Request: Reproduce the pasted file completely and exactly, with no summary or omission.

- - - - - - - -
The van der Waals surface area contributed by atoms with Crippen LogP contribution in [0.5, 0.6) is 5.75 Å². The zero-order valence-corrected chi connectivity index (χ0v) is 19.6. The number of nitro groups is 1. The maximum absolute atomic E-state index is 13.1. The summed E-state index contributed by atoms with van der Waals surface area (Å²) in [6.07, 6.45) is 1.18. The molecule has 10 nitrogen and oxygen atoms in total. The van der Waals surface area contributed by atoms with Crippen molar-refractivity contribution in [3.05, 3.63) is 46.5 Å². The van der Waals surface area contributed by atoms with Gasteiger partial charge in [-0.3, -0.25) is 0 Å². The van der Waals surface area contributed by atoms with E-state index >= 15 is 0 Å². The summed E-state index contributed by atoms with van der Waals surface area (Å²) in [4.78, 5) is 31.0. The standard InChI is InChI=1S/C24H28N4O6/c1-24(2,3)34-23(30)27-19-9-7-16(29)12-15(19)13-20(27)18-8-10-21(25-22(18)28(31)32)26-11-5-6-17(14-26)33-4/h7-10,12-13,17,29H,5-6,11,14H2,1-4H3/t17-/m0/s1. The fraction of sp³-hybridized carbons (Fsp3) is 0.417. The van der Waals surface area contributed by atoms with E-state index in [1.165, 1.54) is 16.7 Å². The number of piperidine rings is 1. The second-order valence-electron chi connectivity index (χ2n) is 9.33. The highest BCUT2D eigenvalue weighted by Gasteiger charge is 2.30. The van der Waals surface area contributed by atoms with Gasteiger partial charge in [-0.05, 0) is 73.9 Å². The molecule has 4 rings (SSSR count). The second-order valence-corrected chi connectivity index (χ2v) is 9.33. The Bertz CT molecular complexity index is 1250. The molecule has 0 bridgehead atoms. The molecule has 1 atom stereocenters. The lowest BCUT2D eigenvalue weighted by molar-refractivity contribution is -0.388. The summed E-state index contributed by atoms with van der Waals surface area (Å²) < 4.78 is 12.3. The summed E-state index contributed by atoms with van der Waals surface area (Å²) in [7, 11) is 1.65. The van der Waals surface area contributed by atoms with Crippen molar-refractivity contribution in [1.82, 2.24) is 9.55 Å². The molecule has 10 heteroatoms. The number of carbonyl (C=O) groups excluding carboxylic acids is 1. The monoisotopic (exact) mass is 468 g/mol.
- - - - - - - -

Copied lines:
The van der Waals surface area contributed by atoms with Crippen LogP contribution in [0.5, 0.6) is 5.75 Å². The zero-order valence-corrected chi connectivity index (χ0v) is 19.6. The number of nitro groups is 1. The maximum absolute atomic E-state index is 13.1. The summed E-state index contributed by atoms with van der Waals surface area (Å²) in [6.07, 6.45) is 1.18. The molecule has 10 nitrogen and oxygen atoms in total. The van der Waals surface area contributed by atoms with Crippen molar-refractivity contribution in [3.05, 3.63) is 46.5 Å². The van der Waals surface area contributed by atoms with Gasteiger partial charge in [-0.3, -0.25) is 0 Å². The van der Waals surface area contributed by atoms with E-state index >= 15 is 0 Å². The summed E-state index contributed by atoms with van der Waals surface area (Å²) in [4.78, 5) is 31.0. The standard InChI is InChI=1S/C24H28N4O6/c1-24(2,3)34-23(30)27-19-9-7-16(29)12-15(19)13-20(27)18-8-10-21(25-22(18)28(31)32)26-11-5-6-17(14-26)33-4/h7-10,12-13,17,29H,5-6,11,14H2,1-4H3/t17-/m0/s1. The fraction of sp³-hybridized carbons (Fsp3) is 0.417. The van der Waals surface area contributed by atoms with E-state index in [1.165, 1.54) is 16.7 Å². The number of piperidine rings is 1. The second-order valence-electron chi connectivity index (χ2n) is 9.33. The highest BCUT2D eigenvalue weighted by Gasteiger charge is 2.30. The van der Waals surface area contributed by atoms with Gasteiger partial charge in [-0.05, 0) is 73.9 Å². The molecule has 4 rings (SSSR count). The second-order valence-corrected chi connectivity index (χ2v) is 9.33. The Bertz CT molecular complexity index is 1250. The molecule has 0 bridgehead atoms. The molecule has 1 atom stereocenters. The lowest BCUT2D eigenvalue weighted by molar-refractivity contribution is -0.388. The summed E-state index contributed by atoms with van der Waals surface area (Å²) < 4.78 is 12.3. The summed E-state index contributed by atoms with van der Waals surface area (Å²) in [7, 11) is 1.65. The van der Waals surface area contributed by atoms with Crippen molar-refractivity contribution in [1.82, 2.24) is 9.55 Å². The molecule has 10 heteroatoms. The number of carbonyl (C=O) groups excluding carboxylic acids is 1. The monoisotopic (exact) mass is 468 g/mol.